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RESTAURANT REVIEW : El Encanto's Luxury Can't Disguise Food That's Lackluster : But careful choices such as fire-roasted pepper soup, monkfish and fresh linguine do justice to the elegant setting.

August 11, 1994|LEONARD REED | TIMES STAFF WRITER

El Encanto Hotel is one of the jewels of Santa Barbara.

Small white guest cottages amid clotted purple vines and broad green banana leaves surround a hilltop manse overlooking the city and the ocean. The setting and the view, for decades the lure of the wealthy and powerful as well as a tweedy, rumpled brand of local, certainly do enchant.

Dining happens in the main house in one large room, elegantly set and made spacious with windows dominated by the city and ocean below or stands of ancient green trees; and on a large veranda, canopied from sun but sufficiently al fresco and angled to the view as to feel Mediterranean. Indeed, it is so transporting up here that it may as well be the Amalfi Coast.

If only the food could consistently produce such magic.

Sometimes it does, and that is the good news. A perfect mixed greens salad, dressed so lightly and fragrantly as to defy its own weight in olive oil, or a sauteed fillet of monkfish, scented so softly but deeply with garlic and parsley as to thoroughly ennoble something once known as "poor man's lobster," testify to an expert, imaginative hand in the kitchen.

But overcooked lamb loin that has mealy texture and metallic flavor? Or roasted squab that suffers the same stale fate? That is the bad news, especially when the tab for two, with a humble bottle of Chardonnay, tops $100. Somehow, on these bad nights, the view really does change.

Choose carefully. Among appetizers, the chilled fire roasted red pepper soup ($5.50) is a dream: thick puree of sweetly fragrant peppers is topped with slices of faintly smoky grilled eggplant and chunks of Roma tomatoes. The result is bracing, refreshing, a delight to the eye as well as palate, altogether original. The mixed greens salad ($6.50) is not only the model of restraint, it is distinctive for the incorporation of pear and balsamic hints in an ultra light vinaigrette.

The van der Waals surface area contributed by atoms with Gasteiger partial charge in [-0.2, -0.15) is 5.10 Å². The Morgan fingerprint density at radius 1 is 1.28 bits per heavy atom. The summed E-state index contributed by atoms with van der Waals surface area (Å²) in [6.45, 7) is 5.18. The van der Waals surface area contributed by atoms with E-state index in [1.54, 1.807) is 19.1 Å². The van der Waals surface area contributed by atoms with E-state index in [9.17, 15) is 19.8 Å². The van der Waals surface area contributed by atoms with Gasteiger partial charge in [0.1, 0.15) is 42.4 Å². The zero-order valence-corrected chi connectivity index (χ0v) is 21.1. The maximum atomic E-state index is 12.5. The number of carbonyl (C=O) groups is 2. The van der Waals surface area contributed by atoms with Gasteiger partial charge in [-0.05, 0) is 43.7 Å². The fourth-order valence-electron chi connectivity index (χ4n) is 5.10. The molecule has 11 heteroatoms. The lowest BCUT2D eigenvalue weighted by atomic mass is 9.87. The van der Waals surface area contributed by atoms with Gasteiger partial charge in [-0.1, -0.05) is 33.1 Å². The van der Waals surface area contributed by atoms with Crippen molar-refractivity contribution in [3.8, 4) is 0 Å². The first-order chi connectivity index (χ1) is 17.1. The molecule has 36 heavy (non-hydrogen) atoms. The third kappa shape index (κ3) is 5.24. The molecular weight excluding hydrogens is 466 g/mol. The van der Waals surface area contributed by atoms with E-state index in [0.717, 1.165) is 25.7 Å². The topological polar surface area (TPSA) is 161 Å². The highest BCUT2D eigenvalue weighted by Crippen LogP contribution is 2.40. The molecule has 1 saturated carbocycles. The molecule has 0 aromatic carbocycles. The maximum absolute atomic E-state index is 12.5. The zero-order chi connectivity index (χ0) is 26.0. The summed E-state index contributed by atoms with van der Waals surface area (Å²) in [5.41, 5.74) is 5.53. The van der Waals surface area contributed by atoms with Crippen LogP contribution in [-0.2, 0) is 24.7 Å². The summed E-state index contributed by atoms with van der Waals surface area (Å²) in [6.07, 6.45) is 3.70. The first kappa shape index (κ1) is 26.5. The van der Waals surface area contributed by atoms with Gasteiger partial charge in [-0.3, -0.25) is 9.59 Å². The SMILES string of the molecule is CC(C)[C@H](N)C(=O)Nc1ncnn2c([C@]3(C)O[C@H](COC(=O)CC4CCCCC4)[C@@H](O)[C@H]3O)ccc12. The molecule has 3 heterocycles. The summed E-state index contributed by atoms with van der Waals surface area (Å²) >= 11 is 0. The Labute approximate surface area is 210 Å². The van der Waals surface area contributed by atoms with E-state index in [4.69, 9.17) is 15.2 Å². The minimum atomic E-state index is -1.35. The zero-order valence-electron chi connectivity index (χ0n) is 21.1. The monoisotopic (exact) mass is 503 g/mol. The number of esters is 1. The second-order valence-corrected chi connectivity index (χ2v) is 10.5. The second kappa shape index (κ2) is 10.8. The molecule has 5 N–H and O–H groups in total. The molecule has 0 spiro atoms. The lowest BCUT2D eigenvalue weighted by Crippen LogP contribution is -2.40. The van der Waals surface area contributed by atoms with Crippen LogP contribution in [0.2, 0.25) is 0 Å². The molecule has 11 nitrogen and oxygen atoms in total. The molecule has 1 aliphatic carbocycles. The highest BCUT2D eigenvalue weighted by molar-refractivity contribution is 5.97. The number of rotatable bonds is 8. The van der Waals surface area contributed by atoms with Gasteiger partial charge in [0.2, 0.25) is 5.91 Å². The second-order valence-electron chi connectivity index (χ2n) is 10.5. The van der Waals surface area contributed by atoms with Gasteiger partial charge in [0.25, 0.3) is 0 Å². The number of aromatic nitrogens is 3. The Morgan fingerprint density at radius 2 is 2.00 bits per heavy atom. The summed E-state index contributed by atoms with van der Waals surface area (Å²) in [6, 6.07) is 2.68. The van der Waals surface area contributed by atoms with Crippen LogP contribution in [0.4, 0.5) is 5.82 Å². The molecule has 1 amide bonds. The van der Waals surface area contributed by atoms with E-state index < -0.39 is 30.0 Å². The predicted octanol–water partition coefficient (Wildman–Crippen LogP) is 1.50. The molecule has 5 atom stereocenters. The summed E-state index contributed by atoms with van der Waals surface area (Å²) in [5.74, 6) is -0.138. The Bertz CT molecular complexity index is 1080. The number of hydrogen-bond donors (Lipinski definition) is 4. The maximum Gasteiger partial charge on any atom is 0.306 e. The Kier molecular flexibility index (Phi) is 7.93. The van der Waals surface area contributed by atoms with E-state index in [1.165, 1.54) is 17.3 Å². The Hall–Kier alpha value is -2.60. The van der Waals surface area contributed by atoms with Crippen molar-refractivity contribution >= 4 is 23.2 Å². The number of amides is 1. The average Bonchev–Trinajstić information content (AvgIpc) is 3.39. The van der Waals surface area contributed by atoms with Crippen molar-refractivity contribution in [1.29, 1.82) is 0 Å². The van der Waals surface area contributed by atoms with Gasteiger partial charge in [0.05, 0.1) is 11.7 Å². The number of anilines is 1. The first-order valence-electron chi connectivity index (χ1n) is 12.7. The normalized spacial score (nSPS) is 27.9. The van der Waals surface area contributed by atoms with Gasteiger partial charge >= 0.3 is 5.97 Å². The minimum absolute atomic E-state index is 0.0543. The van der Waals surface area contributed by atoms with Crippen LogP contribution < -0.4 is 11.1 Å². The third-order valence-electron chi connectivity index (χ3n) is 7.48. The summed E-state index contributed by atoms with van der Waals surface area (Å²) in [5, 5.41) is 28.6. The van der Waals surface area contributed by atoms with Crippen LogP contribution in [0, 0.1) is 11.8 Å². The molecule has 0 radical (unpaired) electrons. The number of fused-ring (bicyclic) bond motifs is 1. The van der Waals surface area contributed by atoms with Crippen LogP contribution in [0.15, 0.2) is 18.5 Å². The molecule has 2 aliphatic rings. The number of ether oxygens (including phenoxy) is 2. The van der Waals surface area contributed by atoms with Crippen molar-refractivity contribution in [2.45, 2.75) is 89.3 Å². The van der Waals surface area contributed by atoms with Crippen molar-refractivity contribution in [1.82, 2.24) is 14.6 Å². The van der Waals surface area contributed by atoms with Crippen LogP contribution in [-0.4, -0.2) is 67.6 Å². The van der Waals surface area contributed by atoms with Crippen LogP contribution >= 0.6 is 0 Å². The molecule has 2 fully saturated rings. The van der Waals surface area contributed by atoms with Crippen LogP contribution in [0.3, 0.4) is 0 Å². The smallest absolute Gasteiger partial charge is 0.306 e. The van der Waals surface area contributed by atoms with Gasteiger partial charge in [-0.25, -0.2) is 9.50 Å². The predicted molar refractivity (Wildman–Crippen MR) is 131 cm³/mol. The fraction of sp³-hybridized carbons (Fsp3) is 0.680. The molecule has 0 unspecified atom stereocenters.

Caesar salad ($6.75) is a sure bet, for its pungent and goop-proof dressing, bona fide Reggiano Parmesan cheese, and anchovy fillets. And the smoked free-range chicken salad ($9), in which organically grown field greens from Carpinteria are tossed with avocado, pine nuts and sherry vinaigrette and placed atop slices of smoky chicken breast, is first-rate.

But the spirit falls with bruschetta of Maine lobster ($8.75): a standard-issue tomato/basil/garlic compote topped with bits of somewhat over-the-hill lobster meat (and not enough of them at that). Soft shell crab salad ($9.50) sparkles in fresh watercress tossed in lemon caper vinaigrette but fades under the weight of a perfectly fresh whole crab that is burdened by too much frying fat.

Fresh egg linguine with sauteed porcini and morels ($18.25) is wonderful, redolent of the damp forest floor and lent edge by addition of asparagus tips and a heady whiff of grated black truffle. If there is one time to make peace with a rich cream-based sauce, this is the dish.

But paella with blue prawns ($23.75) challenges. Firm rice, risotto-like in texture, arrives as prop to the arresting presentation of prawns, sea scallops, mussels, chicken and sausage. Yes, the dish sounds rustic, forward, in the tradition of great paellas . But instead it is elusive, overwrought: an under-flavored, uptown rendering of a farm dish whose individual flavors must meld as well as curtsy so politely.

The monkfish ($19.75) may well be where the kitchen's ambition comes together for greatest effect. It arrives sliced in round pieces, arrayed in a circle not unlike maki, surrounding a julienne of vegetables with roasted garlic, parsley and lemon butter. The fish is firm, ever-so-slightly undercooked to preserve sweetness and texture, and combines perfectly with the delicate accompaniments. The result is singular, original, transcendent.

Certain of the meats did not fare as well. Lamb loin ($25.25), carved generously from the rack, arrived overcooked and with distinct texture and flavor problems--it went largely uneaten. The roasted squab ($24.50), promisingly set in Pinot Noir sauce, carried stale, overly gamy notes in the flavor and some toughness as well.

But grilled tenderloin of beef ($25.50) succeeded splendidly. And how could it not? The meat was fresh, expertly cut, deeply flavorsome, perfectly cooked to order, framed in flavor by a dense, focused port wine sauce and then nearly outdone by the opulence of an accompanying shiitake and oyster mushroom saute, roasted garlic and shoestring potatoes.

Desserts (all $4.75) are uniformly excellent: berry tarts bursting with lemon edge and flaky crusts to El Encanto's sentimental favorite, the Floating Island. In that dish, a giant poached meringue dollop, topped with almond shavings and caramel droplets, is set adrift in creme Anglaise for one long, decadent "sail."

El Encanto's wine list is moderate in size and extremely well-selected. Although it's no bargain sheet, some values do emerge, among them the wide-beamed, bright, always satisfying Fess Parker '92 Chardonnay at $24.

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